Maybe you’d like to read and write files in a known location on a network disk? Not possible, unless you pop up the Open/Save dialog for every file.

There are two reasons not to get too worked up over the new regulations. One is that software developers don’t have to use the App Store–and software distributed through other channels doesn’t have to hew to the new policies. The other is that the sandboxing that Apple is enforcing has real benefits. (The company may say that Macs “just work,” but its sandboxed OS-based products are far more reliable than a Mac or any other old-school PC.)

If Apple ever starts to make it difficult to avoid the Mac App Store, I’ll get alarmed. (I’m already worried about Microsoft’s apparent plans to permit distribution of new-style Windows 8 software only through its app store.) But as long as the App Store is avoidable, I think we’re okay. Think of buying non-App Store apps for your Mac as being like jailbreaking your computer–except you don’t actually have to jailbreak anything.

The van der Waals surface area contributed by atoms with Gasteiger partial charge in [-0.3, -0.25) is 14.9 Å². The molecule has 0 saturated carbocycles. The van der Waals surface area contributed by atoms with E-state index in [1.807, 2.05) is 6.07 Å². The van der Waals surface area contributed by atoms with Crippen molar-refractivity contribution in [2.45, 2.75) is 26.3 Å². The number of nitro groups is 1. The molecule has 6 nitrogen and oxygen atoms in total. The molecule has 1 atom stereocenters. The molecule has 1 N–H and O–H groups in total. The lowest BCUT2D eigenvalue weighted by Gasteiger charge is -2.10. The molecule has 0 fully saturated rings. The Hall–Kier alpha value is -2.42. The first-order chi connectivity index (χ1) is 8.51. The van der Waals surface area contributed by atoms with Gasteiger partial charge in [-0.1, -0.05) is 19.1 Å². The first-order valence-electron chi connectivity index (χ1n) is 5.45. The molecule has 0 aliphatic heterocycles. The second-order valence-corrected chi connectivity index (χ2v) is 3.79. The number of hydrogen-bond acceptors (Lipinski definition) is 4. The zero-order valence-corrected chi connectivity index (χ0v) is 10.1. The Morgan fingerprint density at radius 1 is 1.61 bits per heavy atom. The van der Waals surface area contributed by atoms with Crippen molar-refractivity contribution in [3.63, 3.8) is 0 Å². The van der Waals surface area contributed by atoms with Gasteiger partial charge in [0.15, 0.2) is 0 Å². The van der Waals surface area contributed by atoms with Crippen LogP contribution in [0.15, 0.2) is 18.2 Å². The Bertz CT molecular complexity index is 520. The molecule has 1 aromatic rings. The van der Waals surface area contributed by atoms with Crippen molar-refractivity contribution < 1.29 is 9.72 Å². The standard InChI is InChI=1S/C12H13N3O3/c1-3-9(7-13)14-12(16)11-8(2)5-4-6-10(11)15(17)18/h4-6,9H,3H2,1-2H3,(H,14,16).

Posted by Harry at 9:48 am

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As major operating-system upgrades go, I’ve found Apple’s OS X 10.7 to be smoother sailing than most. But Apple has released 10.7.1, an update with the sort of minor fixes that usually show up in the first update to an upgrade. The Loop’s Peter Cohen has some details.

Posted by Harry at 10:46 pm

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Apple says that a million copies of OS X 10.7 Lion were downloaded on its first day in the Mac App Store. I asked my Twitter pals who’d downloaded and installed it how the process went, and heard mostly positive reports. (And a couple of horror stories–I don’t think there was ever a new operating system that installed successfully on 100% of computers.)